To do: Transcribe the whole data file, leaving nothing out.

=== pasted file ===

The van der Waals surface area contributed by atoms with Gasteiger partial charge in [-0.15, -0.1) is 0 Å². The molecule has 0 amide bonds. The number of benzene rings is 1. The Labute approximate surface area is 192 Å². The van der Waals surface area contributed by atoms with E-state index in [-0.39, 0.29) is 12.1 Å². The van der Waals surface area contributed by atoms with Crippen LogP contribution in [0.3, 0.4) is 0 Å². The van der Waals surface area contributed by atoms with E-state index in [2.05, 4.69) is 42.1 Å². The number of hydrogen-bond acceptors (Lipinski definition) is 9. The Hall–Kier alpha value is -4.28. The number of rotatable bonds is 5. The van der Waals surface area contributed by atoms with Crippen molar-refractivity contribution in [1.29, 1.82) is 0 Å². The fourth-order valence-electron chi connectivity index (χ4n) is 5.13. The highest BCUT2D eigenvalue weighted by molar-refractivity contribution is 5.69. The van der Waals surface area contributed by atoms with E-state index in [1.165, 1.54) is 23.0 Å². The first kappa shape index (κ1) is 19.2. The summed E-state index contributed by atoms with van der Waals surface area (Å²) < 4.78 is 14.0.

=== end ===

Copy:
The van der Waals surface area contributed by atoms with Gasteiger partial charge in [-0.15, -0.1) is 0 Å². The molecule has 0 amide bonds. The number of benzene rings is 1. The Labute approximate surface area is 192 Å². The van der Waals surface area contributed by atoms with E-state index in [-0.39, 0.29) is 12.1 Å². The van der Waals surface area contributed by atoms with Crippen LogP contribution in [0.3, 0.4) is 0 Å². The van der Waals surface area contributed by atoms with E-state index in [2.05, 4.69) is 42.1 Å². The number of hydrogen-bond acceptors (Lipinski definition) is 9. The Hall–Kier alpha value is -4.28. The number of rotatable bonds is 5. The van der Waals surface area contributed by atoms with Crippen molar-refractivity contribution in [1.29, 1.82) is 0 Å². The fourth-order valence-electron chi connectivity index (χ4n) is 5.13. The highest BCUT2D eigenvalue weighted by molar-refractivity contribution is 5.69. The van der Waals surface area contributed by atoms with E-state index in [1.165, 1.54) is 23.0 Å². The first kappa shape index (κ1) is 19.2. The summed E-state index contributed by atoms with van der Waals surface area (Å²) < 4.78 is 14.0.